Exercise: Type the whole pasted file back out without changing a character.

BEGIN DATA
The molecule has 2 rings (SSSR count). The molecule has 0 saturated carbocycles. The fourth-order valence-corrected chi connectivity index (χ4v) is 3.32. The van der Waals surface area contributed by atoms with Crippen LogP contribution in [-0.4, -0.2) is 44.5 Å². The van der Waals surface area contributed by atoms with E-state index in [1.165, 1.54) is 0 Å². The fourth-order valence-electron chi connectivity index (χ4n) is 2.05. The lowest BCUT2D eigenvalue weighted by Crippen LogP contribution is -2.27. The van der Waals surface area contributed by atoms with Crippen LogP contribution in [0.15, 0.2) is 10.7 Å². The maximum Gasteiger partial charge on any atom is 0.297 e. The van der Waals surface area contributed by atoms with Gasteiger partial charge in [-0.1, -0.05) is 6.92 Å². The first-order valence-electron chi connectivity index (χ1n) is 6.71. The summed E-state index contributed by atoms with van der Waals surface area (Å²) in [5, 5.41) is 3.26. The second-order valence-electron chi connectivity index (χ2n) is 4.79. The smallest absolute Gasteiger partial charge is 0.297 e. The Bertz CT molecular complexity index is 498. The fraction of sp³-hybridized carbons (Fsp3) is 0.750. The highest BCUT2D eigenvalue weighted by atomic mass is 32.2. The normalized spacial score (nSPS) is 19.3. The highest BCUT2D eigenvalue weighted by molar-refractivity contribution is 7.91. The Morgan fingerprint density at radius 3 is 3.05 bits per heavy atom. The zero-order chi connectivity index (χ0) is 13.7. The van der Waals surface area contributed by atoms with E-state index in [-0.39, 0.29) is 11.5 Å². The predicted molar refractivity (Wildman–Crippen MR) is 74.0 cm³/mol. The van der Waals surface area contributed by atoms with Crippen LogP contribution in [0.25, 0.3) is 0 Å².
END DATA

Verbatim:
The molecule has 2 rings (SSSR count). The molecule has 0 saturated carbocycles. The fourth-order valence-corrected chi connectivity index (χ4v) is 3.32. The van der Waals surface area contributed by atoms with Crippen LogP contribution in [-0.4, -0.2) is 44.5 Å². The van der Waals surface area contributed by atoms with E-state index in [1.165, 1.54) is 0 Å². The fourth-order valence-electron chi connectivity index (χ4n) is 2.05. The lowest BCUT2D eigenvalue weighted by Crippen LogP contribution is -2.27. The van der Waals surface area contributed by atoms with Crippen LogP contribution in [0.15, 0.2) is 10.7 Å². The maximum Gasteiger partial charge on any atom is 0.297 e. The van der Waals surface area contributed by atoms with Gasteiger partial charge in [-0.1, -0.05) is 6.92 Å². The first-order valence-electron chi connectivity index (χ1n) is 6.71. The summed E-state index contributed by atoms with van der Waals surface area (Å²) in [5, 5.41) is 3.26. The second-order valence-electron chi connectivity index (χ2n) is 4.79. The smallest absolute Gasteiger partial charge is 0.297 e. The Bertz CT molecular complexity index is 498. The fraction of sp³-hybridized carbons (Fsp3) is 0.750. The highest BCUT2D eigenvalue weighted by atomic mass is 32.2. The normalized spacial score (nSPS) is 19.3. The highest BCUT2D eigenvalue weighted by molar-refractivity contribution is 7.91. The Morgan fingerprint density at radius 3 is 3.05 bits per heavy atom. The zero-order chi connectivity index (χ0) is 13.7. The van der Waals surface area contributed by atoms with E-state index in [-0.39, 0.29) is 11.5 Å². The predicted molar refractivity (Wildman–Crippen MR) is 74.0 cm³/mol. The van der Waals surface area contributed by atoms with Crippen LogP contribution in [0.25, 0.3) is 0 Å².